Shimano provides a handly little orange sticker on the derailleur which helps align it to the outside edge of the biggest chainring - just line up the teeth with the drawing on the sticker, make sure the derailleur cage is parallel to the chainring and tighten the bolts.




Bottle cages clear the derailleur clamp using two nylon spacers.




Last edited by TimothyH; 04-07-17 at 07:13 AM.
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Old 04-06-17, 01:49 PM
  #78  
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Hey, Tim...I didn't see you mention doing it, so I'm going to ask...did you put the protective FD-sticker on your frame and set the bracing screw?
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Old 04-06-17, 02:01 PM
  #79  
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Originally Posted by Marcus_Ti View Post
Hey, Tim...I didn't see you mention doing it, so I'm going to ask...did you put the protective FD-sticker on your frame and set the bracing screw?
Thanks for pointing this out! Good catch!!!

Going from memory I thought both were not needed but at your prompting checked the documentation. The bracing screw is needed but the clamp itself takes the place of the protective sticker "backing plate".

See pg 27 at http://si.shimano.com/pdfs/dm/DM-UL0001-03-ENG.pdf

I can't remember seeing the screw in the package. Maybe it is already on the derailleur? It will have to come off to check.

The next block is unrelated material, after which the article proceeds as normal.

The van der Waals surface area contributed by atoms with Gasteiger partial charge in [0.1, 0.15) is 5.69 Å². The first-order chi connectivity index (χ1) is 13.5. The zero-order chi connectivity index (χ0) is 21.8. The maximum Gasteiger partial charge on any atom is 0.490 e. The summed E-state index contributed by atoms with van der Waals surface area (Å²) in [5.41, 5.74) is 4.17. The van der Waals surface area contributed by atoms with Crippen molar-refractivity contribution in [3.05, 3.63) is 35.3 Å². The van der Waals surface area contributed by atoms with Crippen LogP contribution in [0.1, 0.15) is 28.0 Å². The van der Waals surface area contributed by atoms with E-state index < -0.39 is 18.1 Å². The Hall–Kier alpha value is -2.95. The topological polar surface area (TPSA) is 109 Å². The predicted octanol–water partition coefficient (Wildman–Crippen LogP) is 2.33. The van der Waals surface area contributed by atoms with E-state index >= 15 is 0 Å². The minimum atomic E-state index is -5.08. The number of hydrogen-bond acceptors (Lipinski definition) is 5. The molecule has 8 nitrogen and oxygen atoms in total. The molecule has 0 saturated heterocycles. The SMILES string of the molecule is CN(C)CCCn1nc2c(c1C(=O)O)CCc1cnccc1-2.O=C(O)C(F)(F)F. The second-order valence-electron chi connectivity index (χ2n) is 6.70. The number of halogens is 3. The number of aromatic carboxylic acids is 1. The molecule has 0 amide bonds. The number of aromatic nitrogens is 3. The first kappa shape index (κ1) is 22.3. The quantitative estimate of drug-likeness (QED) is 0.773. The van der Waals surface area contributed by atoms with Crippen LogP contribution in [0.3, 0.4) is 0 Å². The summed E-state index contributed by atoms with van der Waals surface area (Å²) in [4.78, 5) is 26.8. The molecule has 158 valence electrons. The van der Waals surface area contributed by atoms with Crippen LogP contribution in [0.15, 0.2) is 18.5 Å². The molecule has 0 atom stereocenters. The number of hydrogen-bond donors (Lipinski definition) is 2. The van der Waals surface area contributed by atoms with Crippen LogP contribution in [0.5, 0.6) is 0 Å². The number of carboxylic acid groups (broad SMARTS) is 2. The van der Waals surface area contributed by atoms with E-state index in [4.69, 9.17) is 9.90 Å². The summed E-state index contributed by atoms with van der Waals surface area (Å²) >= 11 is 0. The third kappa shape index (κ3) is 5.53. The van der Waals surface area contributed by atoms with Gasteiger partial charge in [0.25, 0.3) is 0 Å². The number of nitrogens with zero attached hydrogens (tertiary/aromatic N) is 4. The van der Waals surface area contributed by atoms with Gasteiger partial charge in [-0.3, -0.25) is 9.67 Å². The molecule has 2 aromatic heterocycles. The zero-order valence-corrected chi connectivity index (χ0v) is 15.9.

-Tim-

Last edited by TimothyH; 04-06-17 at 02:24 PM.
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Old 04-06-17, 03:08 PM
  #80  
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Yes, really good catch.

The screw is integrated into the derailleur. It just had to be tightened down against the clamp after the derailleur was mounted.






-Tim-
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Old 04-06-17, 04:26 PM
  #81  
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Originally Posted by TimothyH View Post
Yes, really good catch.

The screw is integrated into the derailleur. It just had to be tightened down against the clamp after the derailleur was mounted.

[IM G]https://www.dropbox.com/s/n2vlyno82wauovn/04-06-17.front.derailleur.004.sm.jpg?dl=1[/IMG]

[IM G]https://www.dropbox.com/s/j8hj1ztwa9j8qh3/04-06-17.front.derailleur.005.sm.jpg?dl=1[/IMG]


-Tim-
BTW...In my fussing around with a DA9070 Di2 FD....you're going to probably need to remove the FD in order to seat the e-tube cable. Only way I found to do it was with the E-tube tool poking through the FD cage. So either you crank comes off, or the FD comes off.
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Old 04-06-17, 04:46 PM
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Originally Posted by Marcus_Ti View Post
BTW...In my fussing around with a DA9070 Di2 FD....you're going to probably need to remove the FD in order to seat the e-tube cable. Only way I found to do it was with the E-tube tool poking through the FD cage. So either you crank comes off, or the FD comes off.